The latest edition of Art & Home is here! From a 19th-century farmhouse in the Hamptons to a 1930s Paris mansion, five historic homes blend tradition with modern updates, finds Iyna Bort Caruso.
Call it the surprise inside: historic residences retrofitted with modern interiors.
Homeowners may love the idea of properties that embrace the aesthetics of an earlier era, but they’re drawing the line at living a century-old lifestyle. Instead of tearing down, however, they’re taking up the challenge. They’re purging boxy rooms, awkward layouts and tiny closets and arriving at that sweet spot where the age of grace meets the age of technology.
In America, homes of historic value are generally pegged at 50 years or older by the National Register of Historic Places, although those are relative newcomers by international standards. It takes the skills of true artisans to modernize a centuries-old German castle, French château, English manor or Italian villa, and many governments offer homeowners subsidies for their efforts.
More than just age, historic homes embody the spirit of the times in which they were built with character-defining features that speak to who we were and how we lived.
“There’s an emotional connection to be had, for sure,” says Judson Henderson of Callaway Henderson Sotheby’s International Realty in Princeton, NJ. The earliest homes here date back to the 18th century. Some homeowners bring “today’s practicality and sensitivity to home renovations” while others go for a gut renovation. “Walk through the door and it’s starkly modern. You feel like you’re in a brand new house,” Henderson says.
Most makeovers are somewhere in between, using architectural elements as jumping-off points to maintain some sense of authenticity.
Interior Designer Sarah Barnard in Santa Monica, Calif., is a specialist in historic home design. In reshaping Victorian, Spanish Revival and Arts and Craft estates, she often takes a hybrid approach, “preserving a lot of the original architectural elements and melding them with uber contemporary strategies.”
Deciding which of those elements to keep or discard can be a struggle. Is it worth sacrificing what Barnard calls the “heartwarming little details that made the owner’s heart sing in the initial walk-through” for the larger benefits of functionality and design? “There are always hard decisions to be made but when budget is not an issue, rehabilitating the old is always my first choice.”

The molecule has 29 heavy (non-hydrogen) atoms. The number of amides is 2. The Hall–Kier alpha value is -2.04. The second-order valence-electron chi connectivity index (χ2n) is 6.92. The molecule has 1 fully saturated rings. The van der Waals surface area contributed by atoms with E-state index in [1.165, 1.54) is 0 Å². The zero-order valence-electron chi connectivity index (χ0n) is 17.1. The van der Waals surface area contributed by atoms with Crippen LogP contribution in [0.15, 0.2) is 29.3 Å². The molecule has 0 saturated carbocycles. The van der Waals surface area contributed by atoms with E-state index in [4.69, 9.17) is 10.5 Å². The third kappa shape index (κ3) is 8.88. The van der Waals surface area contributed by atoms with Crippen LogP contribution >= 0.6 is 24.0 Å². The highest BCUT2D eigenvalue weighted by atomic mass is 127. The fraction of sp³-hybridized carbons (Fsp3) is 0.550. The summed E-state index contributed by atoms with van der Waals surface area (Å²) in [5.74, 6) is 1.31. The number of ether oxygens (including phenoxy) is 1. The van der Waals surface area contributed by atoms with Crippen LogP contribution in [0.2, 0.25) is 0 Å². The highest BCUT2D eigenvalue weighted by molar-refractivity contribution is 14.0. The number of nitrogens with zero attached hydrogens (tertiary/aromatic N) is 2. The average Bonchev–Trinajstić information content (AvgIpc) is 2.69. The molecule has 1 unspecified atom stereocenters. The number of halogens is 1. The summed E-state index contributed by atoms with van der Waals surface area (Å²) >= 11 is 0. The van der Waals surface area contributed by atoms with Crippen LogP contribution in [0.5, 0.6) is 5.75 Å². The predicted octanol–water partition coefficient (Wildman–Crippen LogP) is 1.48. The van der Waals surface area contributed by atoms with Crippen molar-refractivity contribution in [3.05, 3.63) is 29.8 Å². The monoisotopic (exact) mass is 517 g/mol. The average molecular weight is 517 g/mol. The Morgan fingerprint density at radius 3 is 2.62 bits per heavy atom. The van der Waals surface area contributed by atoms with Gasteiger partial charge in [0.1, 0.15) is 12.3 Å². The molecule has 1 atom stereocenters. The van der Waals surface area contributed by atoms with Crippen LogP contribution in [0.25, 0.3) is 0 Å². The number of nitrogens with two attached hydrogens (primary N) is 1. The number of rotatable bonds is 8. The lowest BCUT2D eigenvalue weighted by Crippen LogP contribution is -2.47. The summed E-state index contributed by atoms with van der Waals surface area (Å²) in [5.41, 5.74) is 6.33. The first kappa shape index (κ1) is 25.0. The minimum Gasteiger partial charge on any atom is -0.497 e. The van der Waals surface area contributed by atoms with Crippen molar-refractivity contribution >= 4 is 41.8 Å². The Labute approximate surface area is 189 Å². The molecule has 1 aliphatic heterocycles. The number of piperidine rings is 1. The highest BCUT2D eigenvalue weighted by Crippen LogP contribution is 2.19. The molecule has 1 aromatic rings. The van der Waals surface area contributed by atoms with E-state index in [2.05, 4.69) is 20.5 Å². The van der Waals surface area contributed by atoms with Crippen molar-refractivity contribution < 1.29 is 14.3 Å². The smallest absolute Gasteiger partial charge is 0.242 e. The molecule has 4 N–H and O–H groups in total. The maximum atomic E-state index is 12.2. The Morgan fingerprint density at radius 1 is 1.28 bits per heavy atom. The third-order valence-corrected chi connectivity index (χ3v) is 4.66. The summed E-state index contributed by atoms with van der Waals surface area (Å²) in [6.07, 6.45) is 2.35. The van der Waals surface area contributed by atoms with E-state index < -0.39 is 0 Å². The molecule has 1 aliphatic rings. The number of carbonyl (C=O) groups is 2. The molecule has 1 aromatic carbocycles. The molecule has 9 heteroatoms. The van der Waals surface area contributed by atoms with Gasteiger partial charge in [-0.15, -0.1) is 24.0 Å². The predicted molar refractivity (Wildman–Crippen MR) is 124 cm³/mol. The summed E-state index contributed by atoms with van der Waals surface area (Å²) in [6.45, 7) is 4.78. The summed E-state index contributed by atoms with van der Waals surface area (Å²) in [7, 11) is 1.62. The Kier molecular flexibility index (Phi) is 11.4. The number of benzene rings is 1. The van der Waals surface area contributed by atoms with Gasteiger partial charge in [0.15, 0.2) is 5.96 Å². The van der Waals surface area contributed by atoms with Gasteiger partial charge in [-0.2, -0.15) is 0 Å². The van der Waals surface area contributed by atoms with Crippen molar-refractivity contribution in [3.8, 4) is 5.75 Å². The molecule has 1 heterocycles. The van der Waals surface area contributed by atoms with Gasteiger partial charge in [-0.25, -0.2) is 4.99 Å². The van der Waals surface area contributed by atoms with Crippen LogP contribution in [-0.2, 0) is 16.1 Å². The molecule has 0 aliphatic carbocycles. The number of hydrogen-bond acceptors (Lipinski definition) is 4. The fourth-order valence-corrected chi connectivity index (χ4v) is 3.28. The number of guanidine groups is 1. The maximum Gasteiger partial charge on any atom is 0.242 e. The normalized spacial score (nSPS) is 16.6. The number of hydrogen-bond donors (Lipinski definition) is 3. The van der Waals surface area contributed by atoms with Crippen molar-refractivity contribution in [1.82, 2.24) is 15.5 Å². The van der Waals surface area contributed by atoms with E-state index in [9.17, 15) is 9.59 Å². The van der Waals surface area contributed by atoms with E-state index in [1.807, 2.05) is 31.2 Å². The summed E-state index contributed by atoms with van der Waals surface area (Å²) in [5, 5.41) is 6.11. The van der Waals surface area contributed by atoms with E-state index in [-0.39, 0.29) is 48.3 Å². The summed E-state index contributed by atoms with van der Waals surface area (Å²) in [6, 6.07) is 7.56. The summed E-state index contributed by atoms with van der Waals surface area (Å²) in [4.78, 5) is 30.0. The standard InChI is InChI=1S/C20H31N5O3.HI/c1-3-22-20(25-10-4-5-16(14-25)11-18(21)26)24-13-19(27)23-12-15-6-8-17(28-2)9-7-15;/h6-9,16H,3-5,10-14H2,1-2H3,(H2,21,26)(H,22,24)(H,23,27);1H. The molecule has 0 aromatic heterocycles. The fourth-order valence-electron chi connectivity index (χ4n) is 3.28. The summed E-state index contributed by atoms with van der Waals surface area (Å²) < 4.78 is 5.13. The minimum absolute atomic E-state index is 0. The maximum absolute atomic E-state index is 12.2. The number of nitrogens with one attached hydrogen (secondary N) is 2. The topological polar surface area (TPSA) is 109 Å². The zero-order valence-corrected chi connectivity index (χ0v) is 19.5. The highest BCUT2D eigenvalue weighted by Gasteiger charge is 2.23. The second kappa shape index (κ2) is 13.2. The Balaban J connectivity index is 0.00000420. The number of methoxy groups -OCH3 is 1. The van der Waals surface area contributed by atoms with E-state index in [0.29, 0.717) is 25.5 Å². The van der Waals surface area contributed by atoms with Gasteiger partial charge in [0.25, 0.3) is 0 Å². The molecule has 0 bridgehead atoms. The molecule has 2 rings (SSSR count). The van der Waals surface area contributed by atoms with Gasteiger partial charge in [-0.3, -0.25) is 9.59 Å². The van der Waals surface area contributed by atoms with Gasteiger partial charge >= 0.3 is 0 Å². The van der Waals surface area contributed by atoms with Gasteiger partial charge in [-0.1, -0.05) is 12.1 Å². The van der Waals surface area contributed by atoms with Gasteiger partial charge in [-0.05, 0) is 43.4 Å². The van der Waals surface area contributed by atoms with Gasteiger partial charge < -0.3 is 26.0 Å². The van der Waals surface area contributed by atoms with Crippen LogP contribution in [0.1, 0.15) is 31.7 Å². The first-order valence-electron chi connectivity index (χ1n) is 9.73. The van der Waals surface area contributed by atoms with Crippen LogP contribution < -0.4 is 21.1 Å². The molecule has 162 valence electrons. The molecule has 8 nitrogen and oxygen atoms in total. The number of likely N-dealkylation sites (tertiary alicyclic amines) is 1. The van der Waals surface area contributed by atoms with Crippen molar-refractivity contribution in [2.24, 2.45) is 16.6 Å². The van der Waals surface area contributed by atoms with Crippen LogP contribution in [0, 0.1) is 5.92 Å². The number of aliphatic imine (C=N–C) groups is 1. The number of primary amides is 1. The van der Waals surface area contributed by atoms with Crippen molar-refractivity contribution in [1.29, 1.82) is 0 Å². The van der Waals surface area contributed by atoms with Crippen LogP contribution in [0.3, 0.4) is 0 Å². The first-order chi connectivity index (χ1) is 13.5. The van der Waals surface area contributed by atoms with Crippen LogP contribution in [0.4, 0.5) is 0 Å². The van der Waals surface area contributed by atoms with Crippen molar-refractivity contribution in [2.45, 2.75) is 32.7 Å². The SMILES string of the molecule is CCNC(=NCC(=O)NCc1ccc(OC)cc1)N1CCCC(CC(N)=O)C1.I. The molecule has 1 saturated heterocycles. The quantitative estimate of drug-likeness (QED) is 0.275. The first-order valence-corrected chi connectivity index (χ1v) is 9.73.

People may yearn for vintage homes for different reasons, but one thing they have in common is “kindness,” observes Barnard. “You have to have a sympathetic soul to want to save an old building.”
Behind the Mediterranean facade and inviting courtyard, modern luxury meets the classic beauty of this 1929 home. Property features an open floor plan, added interior space, floating stairwell, Pecky Cypress vaulted ceiling, fireplace, charming/restored Cuban tile and hardwood flooring.
Once the home of James Jones, author of “From Here to Eternity”, this 1860s Sagaponack farmhouse was built to capture the sunsets from one of the highest points south of the Montauk highway. Today the house has been renovated and merges the intimate spaces of a traditional home with the open, naturally lit spaces of a modern SOHO loft. In addition, this home incorporated the Crestron computer network, clean conscious building techniques and materials, active solar power, and geothermal heating and cooling to create one of the most advanced, healthy and sustainable homes in the Hamptons.
Stunningly transformed “Everlasting” rivals the toniest East Coast estates, yet is privately situated on 12 acres in Princeton. Under the eye of architect/designer Michael La Rocca, skilled artisans used materials of the highest caliber to expand, open and visually elevate the brick manor house and its grounds. The sleek central kitchen was cleverly planned with double islands to serve a single chef or a team of caterers.
Built in the early 1900’s, this spectacular and spacious home has been fully renovated with modern amenities and architectural elements including a high ceilinged study, and breathtaking 2 story glass-walled Great Room overlooking the verdant ravine lot and in ground pool and spa.
This magnificent, ultra-rare historic Paris mansion dating from the 1930s has recently undergone a complete renovation and now offers sleek open spaces with a contemporary edge whilst at the same time carefully preserving its architectural heritage.
New York-based writer Iyna Bort Caruso has contributed to The New York Times, The Wall Street Journal and Newsday, among others.
Posted on View the digital version of this issue here: Art & Home June/July 2015